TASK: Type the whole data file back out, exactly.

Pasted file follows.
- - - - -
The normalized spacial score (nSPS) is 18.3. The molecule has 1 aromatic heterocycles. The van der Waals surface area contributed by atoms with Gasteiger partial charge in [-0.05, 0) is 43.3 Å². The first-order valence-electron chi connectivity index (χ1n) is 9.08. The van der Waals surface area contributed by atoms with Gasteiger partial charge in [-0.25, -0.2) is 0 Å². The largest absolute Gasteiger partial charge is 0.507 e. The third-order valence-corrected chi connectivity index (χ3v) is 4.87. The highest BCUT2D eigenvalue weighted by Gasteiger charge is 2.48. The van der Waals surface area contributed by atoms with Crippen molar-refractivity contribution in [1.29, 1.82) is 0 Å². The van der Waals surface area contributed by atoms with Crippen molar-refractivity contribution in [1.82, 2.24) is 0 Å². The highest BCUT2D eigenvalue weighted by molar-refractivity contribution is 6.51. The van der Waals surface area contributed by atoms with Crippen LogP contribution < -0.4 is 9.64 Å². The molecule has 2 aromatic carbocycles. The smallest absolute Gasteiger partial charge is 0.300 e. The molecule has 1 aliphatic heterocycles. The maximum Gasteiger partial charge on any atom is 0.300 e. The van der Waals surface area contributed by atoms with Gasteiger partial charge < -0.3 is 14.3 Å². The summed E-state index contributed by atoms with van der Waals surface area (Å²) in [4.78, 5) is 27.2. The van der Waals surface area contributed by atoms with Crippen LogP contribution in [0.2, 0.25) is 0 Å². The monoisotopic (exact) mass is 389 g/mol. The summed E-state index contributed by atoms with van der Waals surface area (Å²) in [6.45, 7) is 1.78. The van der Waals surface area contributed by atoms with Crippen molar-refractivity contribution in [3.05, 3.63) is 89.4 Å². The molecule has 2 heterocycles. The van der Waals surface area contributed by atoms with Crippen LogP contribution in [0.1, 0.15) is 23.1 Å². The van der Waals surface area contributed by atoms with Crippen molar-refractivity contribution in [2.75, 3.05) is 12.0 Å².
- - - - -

The normalized spacial score (nSPS) is 18.3. The molecule has 1 aromatic heterocycles. The van der Waals surface area contributed by atoms with Gasteiger partial charge in [-0.05, 0) is 43.3 Å². The first-order valence-electron chi connectivity index (χ1n) is 9.08. The van der Waals surface area contributed by atoms with Gasteiger partial charge in [-0.25, -0.2) is 0 Å². The largest absolute Gasteiger partial charge is 0.507 e. The third-order valence-corrected chi connectivity index (χ3v) is 4.87. The highest BCUT2D eigenvalue weighted by Gasteiger charge is 2.48. The van der Waals surface area contributed by atoms with Crippen molar-refractivity contribution in [1.29, 1.82) is 0 Å². The van der Waals surface area contributed by atoms with Crippen molar-refractivity contribution in [1.82, 2.24) is 0 Å². The highest BCUT2D eigenvalue weighted by molar-refractivity contribution is 6.51. The van der Waals surface area contributed by atoms with Crippen LogP contribution < -0.4 is 9.64 Å². The molecule has 2 aromatic carbocycles. The smallest absolute Gasteiger partial charge is 0.300 e. The molecule has 1 aliphatic heterocycles. The maximum Gasteiger partial charge on any atom is 0.300 e. The van der Waals surface area contributed by atoms with Gasteiger partial charge < -0.3 is 14.3 Å². The summed E-state index contributed by atoms with van der Waals surface area (Å²) in [4.78, 5) is 27.2. The van der Waals surface area contributed by atoms with Crippen LogP contribution in [0.2, 0.25) is 0 Å². The monoisotopic (exact) mass is 389 g/mol. The summed E-state index contributed by atoms with van der Waals surface area (Å²) in [6.45, 7) is 1.78. The van der Waals surface area contributed by atoms with Crippen molar-refractivity contribution in [3.05, 3.63) is 89.4 Å². The molecule has 2 heterocycles. The van der Waals surface area contributed by atoms with Crippen LogP contribution in [0.1, 0.15) is 23.1 Å². The van der Waals surface area contributed by atoms with Crippen molar-refractivity contribution in [2.75, 3.05) is 12.0 Å².